Can you afford to take care of your parents?

Photo by Marc Steenbeke on Unsplash

This past weekend I went home for a small and intimate family gathering to celebrate my father’s 60th birthday. It was great being home after a long while, reconnecting with friends and family.

Those in attendance shared a few moving speeches to honour my father and these got me thinking. My father, much like his friends who came to celebrate him was retiring.

The question that immediately came to mind was “does he have enough money saved up to retire comfortably?” If not (and it’s a big IF!), what are the financial implications for my siblings and I?

With many parents approaching their retirement years, the reality is that they are looking to us to take care of them during their golden years. Parents in Lesotho have sacrificed saving for their retirement in order to provide better opportunities for their children. Putting money away for retirement wasn’t a priority as they struggled to put their children through school.

As a result, they face retirement with limited financial resources and no healthcare in place.  The consequence of this is that we have to take care of them financially and provide good healthcare, groceries and household expenses. The key question to ask is “Can you afford to take care of your parents?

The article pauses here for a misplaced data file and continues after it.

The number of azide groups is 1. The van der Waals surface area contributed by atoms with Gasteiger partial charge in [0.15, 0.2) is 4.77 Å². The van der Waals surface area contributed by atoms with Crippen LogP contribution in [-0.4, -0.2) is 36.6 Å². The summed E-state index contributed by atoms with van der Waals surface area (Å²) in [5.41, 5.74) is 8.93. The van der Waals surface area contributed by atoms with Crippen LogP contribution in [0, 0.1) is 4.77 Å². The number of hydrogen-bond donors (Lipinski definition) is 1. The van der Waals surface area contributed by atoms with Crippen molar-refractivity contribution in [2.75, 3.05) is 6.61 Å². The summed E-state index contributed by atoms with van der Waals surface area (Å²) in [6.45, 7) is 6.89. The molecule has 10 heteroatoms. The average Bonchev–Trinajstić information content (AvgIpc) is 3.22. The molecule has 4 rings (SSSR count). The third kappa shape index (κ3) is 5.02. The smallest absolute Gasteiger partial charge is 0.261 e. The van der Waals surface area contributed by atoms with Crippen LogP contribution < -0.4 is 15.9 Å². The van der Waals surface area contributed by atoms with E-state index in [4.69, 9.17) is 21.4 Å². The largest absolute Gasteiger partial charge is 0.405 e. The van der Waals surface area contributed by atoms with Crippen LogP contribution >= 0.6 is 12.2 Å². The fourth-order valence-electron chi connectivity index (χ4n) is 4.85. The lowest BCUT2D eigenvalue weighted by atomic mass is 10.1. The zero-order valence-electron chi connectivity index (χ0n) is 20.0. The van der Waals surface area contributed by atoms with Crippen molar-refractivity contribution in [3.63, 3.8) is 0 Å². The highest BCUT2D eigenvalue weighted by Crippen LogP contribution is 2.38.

In a recent article titled “It all starts with a budget” I emphasized the importance of preparing a budget to determine if you are living within your means or not.

The reality is that many of us have a financial obligation (which may not be negotiable) to take care of our parents. Often times this responsibility can become a burden if not approached with due skill, diligence and care.

Understanding your budget is therefore very important, because the additional cost of taking care of your parents need to be provided for. The consequence of not planning and managing this cost could see us sacrificing our own savings for retirement, further perpetuating the problem of inadequate savings in Lesotho. So what should one consider when preparing to take care of your parents?

Have frank and honest conversations

One option to consider is have an honest, but difficult conversation with your parents. Talking about personal finances is not the easiest conversation to have, because money issues have always been a sensitive topic (especially with our parents).

If we are to survive however, these conversations NEED to happen. It is important to determine how much income is available to cater for retirement, what their income needs are and how big the shortfall is.

Understanding their needs i.e. groceries, healthcare and other costs is very important. This can help you determine if you can afford the additional expenses (which at times you cannot avoid) and to plan accordingly.

Talking to your parents about their finances can also help unlock additional sources of income from farming activities, running a small business, getting a short term contract or consulting (if they are retired professionals) depending on their lifestyle.